Unveiling plans

Cory Booker speaks at a house party in Keene earlier this year.

Democratic presidential candidate Cory Booker recently unveiled a child-poverty policy plan, building on his Baby Bonds proposal to try to eliminate childhood hunger and give families a “Child Allowance” for each kid.

Booker discussed his Baby Bonds plan — which would give American children a nest egg adjusted to their parents’ wealth to be used upon turning 18 for approved investments like tuition and housing — in May on The Sentinel’s politics podcast, Pod Free or Die.

New Hampshire is one of 10 states that saw an uptick in child poverty recorded in 2018, according to KIDS COUNT, a research branch of the Annie E. Casey Foundation based in Baltimore.

While the problem’s prevalence had been trending downward in the Granite State over the past decade or so, the number of children living below the federal poverty line — currently set at $25,465 in annual income for a family of four — jumped from 20,000 in 2016 to 26,000 in 2017 and then 27,000 in 2018.

Those statistics, according to the KIDS COUNT database, show 11 percent of New Hampshire youth living in poverty and potentially going hungry in 2018. However, the 2018 data set puts the Granite State at the nation’s third lowest child poverty rate, with only Utah and North Dakota lower at 10 percent each.

Booker, the junior U.S. senator from New Jersey and former mayor of Newark, N.J., says he would expand the child tax credit to give families a $300 monthly cash allowance for each child 5 years old and younger, and $250 for kids up to 18.

The plan also targets a loophole in the Tax Cuts and Jobs Act of 2017, which allows wealthier families to qualify for the credit while reducing deductions for larger families and limiting it to 15 percent of earned income over $2,500. Booker’s plan would reverse that measure, and phase out the credit for single parents earning more than $130,000 per year and couples taking in more than $180,000 annually.

The Booker campaign estimates this change would cut the child poverty rate nationwide in half, citing similar European models that achieved the same goal.

The United Kingdom’s 1999 universal child benefit, for example, halved childhood poverty by 2009.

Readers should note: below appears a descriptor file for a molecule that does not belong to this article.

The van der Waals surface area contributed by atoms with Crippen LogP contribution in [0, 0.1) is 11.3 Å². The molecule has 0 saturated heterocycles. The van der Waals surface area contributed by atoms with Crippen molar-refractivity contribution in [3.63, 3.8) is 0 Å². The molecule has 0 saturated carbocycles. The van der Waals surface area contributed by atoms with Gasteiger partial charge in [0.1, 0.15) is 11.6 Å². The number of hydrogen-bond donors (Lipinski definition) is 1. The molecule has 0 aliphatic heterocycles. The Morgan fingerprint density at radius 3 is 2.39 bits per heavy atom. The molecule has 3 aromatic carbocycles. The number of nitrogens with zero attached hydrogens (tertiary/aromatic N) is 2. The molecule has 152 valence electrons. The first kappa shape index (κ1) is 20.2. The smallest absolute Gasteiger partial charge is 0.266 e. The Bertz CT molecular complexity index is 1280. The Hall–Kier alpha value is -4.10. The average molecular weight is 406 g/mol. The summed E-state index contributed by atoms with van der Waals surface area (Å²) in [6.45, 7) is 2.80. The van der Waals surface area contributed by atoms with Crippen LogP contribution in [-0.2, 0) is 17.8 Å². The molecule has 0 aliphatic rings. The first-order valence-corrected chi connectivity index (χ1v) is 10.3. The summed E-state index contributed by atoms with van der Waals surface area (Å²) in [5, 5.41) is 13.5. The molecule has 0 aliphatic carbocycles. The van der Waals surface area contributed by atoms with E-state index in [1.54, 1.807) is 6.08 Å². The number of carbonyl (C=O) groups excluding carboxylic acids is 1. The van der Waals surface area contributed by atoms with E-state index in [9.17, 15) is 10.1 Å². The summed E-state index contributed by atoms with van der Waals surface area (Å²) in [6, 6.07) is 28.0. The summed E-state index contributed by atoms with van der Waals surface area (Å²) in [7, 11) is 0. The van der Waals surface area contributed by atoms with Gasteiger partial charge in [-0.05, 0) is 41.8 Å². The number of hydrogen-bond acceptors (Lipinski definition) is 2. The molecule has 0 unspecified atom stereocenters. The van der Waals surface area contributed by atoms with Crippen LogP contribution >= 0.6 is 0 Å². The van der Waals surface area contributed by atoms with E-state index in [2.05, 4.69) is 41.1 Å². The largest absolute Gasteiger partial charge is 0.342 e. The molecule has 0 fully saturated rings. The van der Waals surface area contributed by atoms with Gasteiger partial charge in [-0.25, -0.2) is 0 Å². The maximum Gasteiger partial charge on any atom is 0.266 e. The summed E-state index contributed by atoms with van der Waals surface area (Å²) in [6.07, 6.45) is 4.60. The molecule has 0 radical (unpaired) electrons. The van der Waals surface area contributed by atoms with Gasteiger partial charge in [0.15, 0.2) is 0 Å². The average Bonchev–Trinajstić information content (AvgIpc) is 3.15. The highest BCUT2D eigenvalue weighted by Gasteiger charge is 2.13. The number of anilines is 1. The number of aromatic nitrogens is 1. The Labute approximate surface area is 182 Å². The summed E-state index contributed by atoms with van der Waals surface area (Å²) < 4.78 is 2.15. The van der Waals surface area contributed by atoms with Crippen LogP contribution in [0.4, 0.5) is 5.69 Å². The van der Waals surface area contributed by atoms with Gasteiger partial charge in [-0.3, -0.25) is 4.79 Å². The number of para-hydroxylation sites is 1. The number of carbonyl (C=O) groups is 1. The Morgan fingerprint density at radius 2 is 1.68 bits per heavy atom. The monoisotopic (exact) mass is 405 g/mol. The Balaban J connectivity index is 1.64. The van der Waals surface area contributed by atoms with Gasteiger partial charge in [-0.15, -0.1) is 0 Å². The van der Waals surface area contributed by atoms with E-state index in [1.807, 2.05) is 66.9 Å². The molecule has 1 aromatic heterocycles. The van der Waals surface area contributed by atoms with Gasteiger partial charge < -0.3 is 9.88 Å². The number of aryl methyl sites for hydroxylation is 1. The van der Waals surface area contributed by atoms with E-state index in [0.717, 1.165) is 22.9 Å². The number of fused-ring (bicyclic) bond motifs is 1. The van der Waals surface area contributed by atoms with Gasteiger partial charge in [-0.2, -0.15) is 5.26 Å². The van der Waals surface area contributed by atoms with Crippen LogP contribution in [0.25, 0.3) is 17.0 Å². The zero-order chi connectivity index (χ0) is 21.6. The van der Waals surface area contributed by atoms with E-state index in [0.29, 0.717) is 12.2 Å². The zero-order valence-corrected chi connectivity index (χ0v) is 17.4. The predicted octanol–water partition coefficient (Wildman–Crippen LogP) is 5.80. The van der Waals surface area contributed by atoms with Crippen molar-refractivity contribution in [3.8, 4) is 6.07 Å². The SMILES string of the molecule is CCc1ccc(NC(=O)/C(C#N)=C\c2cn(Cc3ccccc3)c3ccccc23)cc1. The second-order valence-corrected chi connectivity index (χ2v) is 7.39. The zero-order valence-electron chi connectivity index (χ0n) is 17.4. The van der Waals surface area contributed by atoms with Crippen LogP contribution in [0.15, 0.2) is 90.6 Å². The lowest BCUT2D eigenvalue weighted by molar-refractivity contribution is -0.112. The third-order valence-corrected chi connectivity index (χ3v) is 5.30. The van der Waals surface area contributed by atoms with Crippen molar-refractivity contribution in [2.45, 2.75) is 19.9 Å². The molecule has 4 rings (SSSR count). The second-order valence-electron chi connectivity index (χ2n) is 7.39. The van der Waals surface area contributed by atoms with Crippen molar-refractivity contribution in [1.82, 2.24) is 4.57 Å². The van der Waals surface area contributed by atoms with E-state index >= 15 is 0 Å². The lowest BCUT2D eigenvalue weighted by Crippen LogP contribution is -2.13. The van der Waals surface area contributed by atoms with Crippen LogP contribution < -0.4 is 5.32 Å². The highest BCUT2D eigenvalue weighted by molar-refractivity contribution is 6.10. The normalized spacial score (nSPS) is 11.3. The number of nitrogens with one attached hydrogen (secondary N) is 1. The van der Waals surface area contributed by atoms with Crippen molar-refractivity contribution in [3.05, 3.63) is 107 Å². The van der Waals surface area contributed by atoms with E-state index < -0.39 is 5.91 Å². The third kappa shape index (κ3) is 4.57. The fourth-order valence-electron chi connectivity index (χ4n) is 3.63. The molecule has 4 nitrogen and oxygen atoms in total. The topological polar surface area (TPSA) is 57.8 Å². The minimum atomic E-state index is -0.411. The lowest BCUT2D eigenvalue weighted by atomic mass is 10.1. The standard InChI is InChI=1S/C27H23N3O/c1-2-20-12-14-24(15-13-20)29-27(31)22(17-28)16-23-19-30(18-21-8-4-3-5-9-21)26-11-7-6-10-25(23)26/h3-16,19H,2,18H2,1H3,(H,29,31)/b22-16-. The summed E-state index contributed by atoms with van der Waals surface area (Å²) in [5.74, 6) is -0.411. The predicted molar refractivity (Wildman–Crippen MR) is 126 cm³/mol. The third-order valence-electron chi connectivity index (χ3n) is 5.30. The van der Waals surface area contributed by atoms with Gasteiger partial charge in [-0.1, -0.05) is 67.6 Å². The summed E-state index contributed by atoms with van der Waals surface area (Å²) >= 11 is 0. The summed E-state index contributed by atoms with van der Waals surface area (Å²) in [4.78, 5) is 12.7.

“When it comes to child poverty, we cannot be silent. In the richest country in the world, we have a moral responsibility to look after each other and make sure that every child living in America has the opportunity to grow and thrive,” Booker said in a news release accompanying the plan.

Booker’s proposal would also increase the Supplemental Nutrition Assistance Program, or SNAP benefits — commonly known as food stamps — by 30 percent.

In Cheshire County, around 2,800 families rely on the program, according to the N.H. Department of Health and Human Services. The average New Hampshire family receiving food stamps gets about $200 a month, according to the state agency.

President Donald Trump’s approach to these benefits also comes under scrutiny in the Booker plan.

Aside from nearly lapsing at the end of January during the longest government shutdown in American history, SNAP could change under Trump’s July proposal that would cut the number of families eligible for the program.

To buttress these benefits, Booker proposes increasing access to summer meals in rural communities and including kids receiving free and reduced school lunches on the Summer Electronic Benefits Transfer program, which gives families supplemental money for food when school is not in session.

The Booker campaign estimates 498,900 Granite Staters would benefit from the plan’s Rise Credit — essentially an expansion of the Earned Income Tax Credit — which is also folded into the plan.

Booker’s campaign team asserts that of the more than 170 policy plans they have counted as being released by other candidates so far in the 2020 presidential primary race, none has focused on child poverty, and the topic has not been broached in a presidential debate since 1999.